• Everybody Hates Hades: There are monsters that look like Anubis (this is their name in the manual). In Egyptian Mythology, Anubis is the protector of dead people, not an evil god.
  • Everything Trying to Kill You: Except rats.
  • Excuse Plot: Some weird stuff is happening in Karnak, go in there and shoot up some stuff.
  • Exploding Barrels: Exploding skull vases in this case.
  • Fake Difficulty: No real saves and (in the PC version) a limited number of lives.
  • Gorn: The game is about on the same level of violence as Doom.
  • Historical Domain Character: The spirit of King Ramses shows up in the first level; he's basically a limited form of Mission Control, periodically directing the player toward where they next need to go. (Voiced by Don LaFontaine, no less.)
  • Hyperactive Metabolism: One of the health power ups in the PC version is a kind of berry-carrying plant.
  • Ludicrous Gibs: All enemies explode into these when they die in the console versions. In the PC version, they have individual death animations, some of which involve gibs. (All enemies still explode when killed with grenades.)
  • Market-Based Title: PowerSlave was known as Exhumed in Europe, and Seireki 1999: Pharaoh no Fukkatsu in Japan.
  • Metroidvania: The Sega Saturn and PlayStation versions are possibly the earliest first-person example, predating Metroid Prime by several years.
  • Mini-Game: The Saturn version features a delightful Scorched Earth-esque game called Death Tank which you could unlock by obtaining all of the Team Dolls dotted throughout the game.
  • Multiple Endings: Depending on the version:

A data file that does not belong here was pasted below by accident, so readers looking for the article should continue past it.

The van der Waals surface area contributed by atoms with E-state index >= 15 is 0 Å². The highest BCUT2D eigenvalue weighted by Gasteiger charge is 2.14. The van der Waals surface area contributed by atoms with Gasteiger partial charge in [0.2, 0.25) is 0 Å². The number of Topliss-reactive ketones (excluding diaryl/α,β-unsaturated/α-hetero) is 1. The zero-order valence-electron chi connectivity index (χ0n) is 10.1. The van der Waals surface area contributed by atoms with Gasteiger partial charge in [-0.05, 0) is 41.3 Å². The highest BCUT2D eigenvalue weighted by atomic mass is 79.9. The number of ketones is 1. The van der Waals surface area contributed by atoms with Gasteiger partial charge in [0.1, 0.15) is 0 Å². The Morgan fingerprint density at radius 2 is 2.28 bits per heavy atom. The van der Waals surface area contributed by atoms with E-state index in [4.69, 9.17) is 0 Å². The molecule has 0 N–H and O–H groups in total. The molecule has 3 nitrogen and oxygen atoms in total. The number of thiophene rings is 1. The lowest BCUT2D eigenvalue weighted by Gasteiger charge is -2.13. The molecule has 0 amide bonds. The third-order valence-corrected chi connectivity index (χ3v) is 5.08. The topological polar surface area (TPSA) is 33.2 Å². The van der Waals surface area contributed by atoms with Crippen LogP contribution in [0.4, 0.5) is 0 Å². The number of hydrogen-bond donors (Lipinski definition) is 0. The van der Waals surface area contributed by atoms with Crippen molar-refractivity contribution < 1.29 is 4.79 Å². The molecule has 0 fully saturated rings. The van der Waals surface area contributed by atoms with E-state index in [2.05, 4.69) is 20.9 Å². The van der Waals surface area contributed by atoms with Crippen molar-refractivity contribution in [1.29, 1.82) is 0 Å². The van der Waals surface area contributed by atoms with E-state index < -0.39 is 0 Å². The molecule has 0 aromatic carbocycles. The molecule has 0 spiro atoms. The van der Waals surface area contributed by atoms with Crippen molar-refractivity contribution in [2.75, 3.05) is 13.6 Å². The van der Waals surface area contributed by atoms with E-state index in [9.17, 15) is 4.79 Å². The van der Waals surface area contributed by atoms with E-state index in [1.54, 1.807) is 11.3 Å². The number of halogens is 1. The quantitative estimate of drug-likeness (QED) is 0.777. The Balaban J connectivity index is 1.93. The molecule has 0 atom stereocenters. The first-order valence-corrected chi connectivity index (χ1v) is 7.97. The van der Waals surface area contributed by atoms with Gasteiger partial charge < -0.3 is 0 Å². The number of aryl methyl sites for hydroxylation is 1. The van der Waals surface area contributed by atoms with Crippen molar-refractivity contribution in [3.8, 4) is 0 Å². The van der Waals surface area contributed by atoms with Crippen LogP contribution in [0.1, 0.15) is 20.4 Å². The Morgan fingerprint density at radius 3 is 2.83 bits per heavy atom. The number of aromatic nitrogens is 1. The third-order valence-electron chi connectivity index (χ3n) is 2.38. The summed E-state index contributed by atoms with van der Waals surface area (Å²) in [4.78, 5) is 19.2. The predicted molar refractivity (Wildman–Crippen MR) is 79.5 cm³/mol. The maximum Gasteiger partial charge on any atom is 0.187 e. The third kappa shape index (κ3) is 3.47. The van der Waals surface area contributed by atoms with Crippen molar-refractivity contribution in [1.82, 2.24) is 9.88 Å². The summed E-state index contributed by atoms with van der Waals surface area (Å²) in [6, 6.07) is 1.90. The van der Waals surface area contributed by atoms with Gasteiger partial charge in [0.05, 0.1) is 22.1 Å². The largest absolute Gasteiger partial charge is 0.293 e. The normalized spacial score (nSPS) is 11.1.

• One-Man Army: You. You're able to take on vicious animals, the undead, and other evils by yourself.
  • Poison Mushroom: The poison cups.
  • Recycled In Space: This is Doom (for the plot) and Duke Nukem 3D (for the Game Engine) in Egypt.
    • Averted, engine-wise, for the console versions, which use Lobotomy Software's own Slavedriver engine instead. Ironically, the Saturn port of Duke Nukem 3D uses Slavedriver instead of Build (as does the Saturn version of Quake instead of its own engine), presumably because Slavedriver is a rare case of a 3D engine that can leverage the Saturn's complicated architecture to great effect.
  • Standard FPS Guns: There are seven weapons. A machete, a .357 Magnum revolver, an M60 machine gun, a flamethrower, some hand grenades and three magical Egyptian weapons (two with the PC version).
  • Super Not-Drowning Skills: The Hero can swim for a few dozen seconds underwater before seeing his health drained. He can make it last longer by catching big groups of air bubbles.
    • Super Drowning Skills: In the console versions, he can only do this once he has the Sobek Mask. Before then, he can't hold his breath at all.
  • The Undead: Mummies.
  • Universal Ammunition: A variation in the console versions. Ammo pick-ups are all generic blue orbs and will refill the weapon you are currently holding when you walk over them, but each gun has its own ammunition pool.
  • Video-Game Lives: The PC version; the player begins with three lives and can have at most five. The console versions, meanwhile, have infinite lives - you just have to restart the stage if you die, not dissimilar to Doom (albeit unlike Doom you retain the weapons/ammo you had when you'd entered the stage).

Alternative Title(s): Exhumed